99.              In May 2004, Mohammed was transferred to the newly-opened Camp V, where he would be currently being held for up to 24 hours a day in solitary confinement in a concrete cell measuring approximately four metres by two metres. He would be supposed to get out three times a week for an hour, for a shower and exercise. However, it is reported that he is usually allowed out just once a week. There would be large fans which make a constant noise and 24-hour lighting which Mohammed complains hurt his eyes.

100.          On his first day in Camp V, the interrogator allegedly said to Mohammed: ‘We made this camp for people who would be here forever. You should never think about going home. You’ll be here all your life. Maybe one day my son will come to see you as you get old. Don’t worry, we’ll keep you alive so you can suffer more. If you don’t believe me, look at these walls’. And he allegedly banged on the concrete wall to show how solid it was”.

Observations

101.          The Special Rapporteur regrets that no reply to his communication has been received from the Government of the United States at the time this report was finalized.

102.          The Special Rapporteur intends to follow up on this case. In the event that no response is received from the Government, he will no longer treat the case as an allegation but as a proved fact. He fully supports the report of the five Special Rapporteurs and mandate holders on the Guantanamo detention camp, which was just published, and their recommendations.

European Union

103.          In the absence of answer from the European Union concerning his communication of 19 October 2004 (see E/CN.4/2005/18/Add.1/Corr.1), the Special Rapporteur is forced to consider the following case no longer as an allegation but as a proven fact:

104.          The Head of the European Commission delegation to Slovakia proposed on the occasion of the enlargement of the European Union on 1 May 2004 the forced separation of Romani children from their parents in order to solve the “Roma problem”. He reportedly added that Romani children should be brought up in boarding schools where they would be continuously exposed to “the system of values which is dominant in our society”. He also suggested offering the parents a financial incentive to overcome their resistance. He concluded that the result would be a new generation of Roma that would fit better into the dominant society and would be able to truly contribute to the growth of the economy.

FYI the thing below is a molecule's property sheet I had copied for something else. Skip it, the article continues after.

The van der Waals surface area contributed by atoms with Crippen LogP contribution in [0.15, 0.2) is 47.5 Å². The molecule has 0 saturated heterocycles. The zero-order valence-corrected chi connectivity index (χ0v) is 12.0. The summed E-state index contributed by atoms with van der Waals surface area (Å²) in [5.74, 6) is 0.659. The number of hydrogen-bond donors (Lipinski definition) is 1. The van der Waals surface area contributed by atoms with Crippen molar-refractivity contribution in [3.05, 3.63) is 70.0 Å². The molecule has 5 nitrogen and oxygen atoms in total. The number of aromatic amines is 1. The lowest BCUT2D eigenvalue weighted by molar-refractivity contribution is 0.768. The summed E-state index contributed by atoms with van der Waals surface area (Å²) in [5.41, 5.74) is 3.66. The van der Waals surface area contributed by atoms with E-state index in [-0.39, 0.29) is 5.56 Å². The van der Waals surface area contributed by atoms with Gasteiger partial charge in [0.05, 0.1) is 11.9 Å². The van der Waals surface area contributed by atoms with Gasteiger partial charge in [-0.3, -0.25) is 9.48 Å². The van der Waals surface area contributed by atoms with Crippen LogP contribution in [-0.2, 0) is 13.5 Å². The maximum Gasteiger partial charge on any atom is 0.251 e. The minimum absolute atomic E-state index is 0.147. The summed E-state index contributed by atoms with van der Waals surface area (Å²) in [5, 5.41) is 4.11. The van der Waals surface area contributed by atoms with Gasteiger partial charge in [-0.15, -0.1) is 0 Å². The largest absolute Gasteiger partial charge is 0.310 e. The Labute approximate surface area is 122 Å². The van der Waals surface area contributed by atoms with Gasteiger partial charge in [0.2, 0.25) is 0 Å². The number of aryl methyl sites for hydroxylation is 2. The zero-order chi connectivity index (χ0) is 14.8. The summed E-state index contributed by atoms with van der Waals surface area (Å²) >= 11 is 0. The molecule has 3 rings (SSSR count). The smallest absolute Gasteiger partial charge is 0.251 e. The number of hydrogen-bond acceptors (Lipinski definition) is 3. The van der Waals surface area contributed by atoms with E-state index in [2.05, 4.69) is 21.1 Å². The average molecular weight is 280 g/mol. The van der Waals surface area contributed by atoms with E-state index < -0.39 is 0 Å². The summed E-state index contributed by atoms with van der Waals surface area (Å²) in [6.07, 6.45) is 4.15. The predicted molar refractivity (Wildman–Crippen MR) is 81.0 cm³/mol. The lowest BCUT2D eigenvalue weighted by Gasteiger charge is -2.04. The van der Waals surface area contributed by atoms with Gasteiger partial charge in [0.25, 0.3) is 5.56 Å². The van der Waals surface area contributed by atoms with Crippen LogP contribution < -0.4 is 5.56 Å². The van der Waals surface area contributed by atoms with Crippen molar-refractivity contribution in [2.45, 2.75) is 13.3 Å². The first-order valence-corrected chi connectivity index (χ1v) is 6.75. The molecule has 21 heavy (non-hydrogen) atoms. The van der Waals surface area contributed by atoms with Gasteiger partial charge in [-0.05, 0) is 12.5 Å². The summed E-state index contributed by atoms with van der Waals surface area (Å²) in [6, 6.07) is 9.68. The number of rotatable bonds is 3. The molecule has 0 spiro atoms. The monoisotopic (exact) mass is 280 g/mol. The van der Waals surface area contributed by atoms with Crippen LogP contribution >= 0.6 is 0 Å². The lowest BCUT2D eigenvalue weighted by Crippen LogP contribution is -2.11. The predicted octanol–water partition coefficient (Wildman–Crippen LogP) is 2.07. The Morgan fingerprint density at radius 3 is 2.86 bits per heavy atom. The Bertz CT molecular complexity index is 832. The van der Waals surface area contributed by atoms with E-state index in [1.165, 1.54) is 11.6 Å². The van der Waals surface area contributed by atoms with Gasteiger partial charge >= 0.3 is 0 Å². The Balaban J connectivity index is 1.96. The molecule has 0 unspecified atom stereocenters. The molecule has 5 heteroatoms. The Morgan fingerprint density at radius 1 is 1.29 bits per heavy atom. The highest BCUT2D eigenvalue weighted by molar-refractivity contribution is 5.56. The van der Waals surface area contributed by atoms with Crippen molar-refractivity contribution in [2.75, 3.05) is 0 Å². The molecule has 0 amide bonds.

Observations

105.          This case is a further proof of the continuous deterioration of the situation of the Romani communities in Europe. The solution proposed is a clear violation of their human rights and in particular of their cultural rights and identity. Concepts like “dominant society values” are, by their vagueness and general character, a non recognition and protection of cultural diversity of the European societies.

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* The present document is being circulated as received, in the languages of submission only, as it greatly exceeds the word limitations currently imposed by the relevant General Assembly resolutions.

[1] General statistical information on communications sent by Special Procedures in 2005 is available on OHCHR website : www.ohchr.org